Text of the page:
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The Marine Corps is reinventing itself to reflect America, says top general

Marine Corps Commandant Gen. David Berger, pictured in 2019, says that the goal behind the service's new changes is to develop a corps that reflects America.
Alex Brandon
Marine Corps Commandant Gen. David Berger, pictured in 2019, says that the goal behind the service's new changes is to develop a corps that reflects America.

The Marine Corps, the smallest U.S. military force, has plans for a big overhaul designed to address its lack of diversity and problem with retaining troops.

The goal that's driving what amounts to a cultural shift within the service, is for the Marines "to reflect America, to reflect the society we come from," Gen. David Berger, commandant of the Marine Corps, said in an interview with NPR's Morning Edition.

It's not a matter of being politically correct or "woke," he said.

The core of America's strength lies in its diversity, Berger said, adding that the same is true for the military.

"Our advantage militarily is on top of our shoulders," he said. "It's not actually our equipment. We are better than anybody else, primarily because we don't all think exactly alike. We didn't come from the same backgrounds."

His new plan, titled Talent Management 2030, outlines measures the Corps will implement to boost recruitment and improve career flexibility. About 75% of troops leave the Marine Corps at the end of their four-year term, the highest turnover rate among the military services.

To compete in an age of cyber warfare and space-based weaponry, the Marines wants to shake its "manpower" model that historically prized youth, physical fitness and discipline over education, training and technical skills. According to the new plan, the aim is to grow a corps that is "more intelligent, physically fit, cognitively mature, and experienced."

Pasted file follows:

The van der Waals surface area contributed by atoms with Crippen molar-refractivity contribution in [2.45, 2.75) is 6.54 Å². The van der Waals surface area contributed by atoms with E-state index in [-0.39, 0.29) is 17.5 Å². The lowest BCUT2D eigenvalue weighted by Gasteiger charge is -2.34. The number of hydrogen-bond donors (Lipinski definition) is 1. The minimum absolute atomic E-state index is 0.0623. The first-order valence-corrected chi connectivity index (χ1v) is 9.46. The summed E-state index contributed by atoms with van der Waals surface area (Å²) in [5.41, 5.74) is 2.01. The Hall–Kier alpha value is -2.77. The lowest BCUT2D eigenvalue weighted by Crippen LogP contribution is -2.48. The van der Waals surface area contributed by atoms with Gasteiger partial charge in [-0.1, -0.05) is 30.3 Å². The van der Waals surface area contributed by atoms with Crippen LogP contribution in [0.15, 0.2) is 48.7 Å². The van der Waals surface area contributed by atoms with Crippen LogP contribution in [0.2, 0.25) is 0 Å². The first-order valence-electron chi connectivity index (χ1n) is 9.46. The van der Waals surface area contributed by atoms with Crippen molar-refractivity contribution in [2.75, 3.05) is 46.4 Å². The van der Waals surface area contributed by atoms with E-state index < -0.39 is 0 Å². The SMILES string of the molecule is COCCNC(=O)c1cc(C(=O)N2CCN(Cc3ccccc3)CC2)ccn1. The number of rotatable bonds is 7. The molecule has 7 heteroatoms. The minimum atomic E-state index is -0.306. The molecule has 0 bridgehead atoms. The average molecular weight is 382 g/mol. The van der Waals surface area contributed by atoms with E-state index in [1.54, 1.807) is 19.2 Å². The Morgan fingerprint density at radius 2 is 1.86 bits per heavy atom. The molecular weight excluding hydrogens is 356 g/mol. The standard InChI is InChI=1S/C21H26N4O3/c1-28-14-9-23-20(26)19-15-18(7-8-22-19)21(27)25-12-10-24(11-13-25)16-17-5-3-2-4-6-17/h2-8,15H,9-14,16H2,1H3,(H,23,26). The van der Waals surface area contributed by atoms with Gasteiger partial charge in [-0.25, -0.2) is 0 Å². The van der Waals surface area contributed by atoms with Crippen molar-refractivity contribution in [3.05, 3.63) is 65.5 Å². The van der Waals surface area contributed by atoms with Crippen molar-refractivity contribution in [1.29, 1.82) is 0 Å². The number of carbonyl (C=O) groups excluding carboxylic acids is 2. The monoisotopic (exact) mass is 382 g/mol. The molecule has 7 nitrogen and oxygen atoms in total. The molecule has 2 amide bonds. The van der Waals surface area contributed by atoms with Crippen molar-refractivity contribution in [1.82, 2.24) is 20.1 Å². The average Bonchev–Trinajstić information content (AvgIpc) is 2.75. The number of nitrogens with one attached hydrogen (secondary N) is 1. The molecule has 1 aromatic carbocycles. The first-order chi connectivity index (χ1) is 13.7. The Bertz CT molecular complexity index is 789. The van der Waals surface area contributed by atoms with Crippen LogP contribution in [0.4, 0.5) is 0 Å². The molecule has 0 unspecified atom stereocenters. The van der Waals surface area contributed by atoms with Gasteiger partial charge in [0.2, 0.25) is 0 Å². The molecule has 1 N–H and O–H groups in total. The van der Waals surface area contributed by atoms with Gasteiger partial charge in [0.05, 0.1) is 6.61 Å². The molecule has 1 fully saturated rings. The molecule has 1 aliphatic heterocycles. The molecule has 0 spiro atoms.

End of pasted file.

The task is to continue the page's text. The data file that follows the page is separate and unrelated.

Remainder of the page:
"The capabilities that we think we're going to need are a force that's able to operate much more distributed, much more spread out than perhaps we're accustomed to in the past, using a different set of technologies than we had five or 10 or 15 years ago," he said. "I think the people that we bring in will be able to handle the technologies and also the decision-making. It's really more about the decision-making than it is about technology."

But the focus on physical fitness remains important as ever, Berger said, with boot camp demanding "the same challenge for officers and for Officer Candidate School."

It will take time, he said, before the Marine Corps, senior leadership included, starts to look like America, due in part to the fact that the Marines didn't open combat roles to women until 2016, the last military branch to do so. As of 2019, less than 10% of active duty Marines were female. The other services are in the 20 to 25% range.

"We are a purely combat force," he says, a distinction that separates the service from others. "We were built under a different set of circumstances — but that is changing."

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Rachel Martin is a host of Morning Edition, as well as NPR's morning news podcast Up First.
Taylor Haney is a producer and director for NPR's Morning Edition and Up First.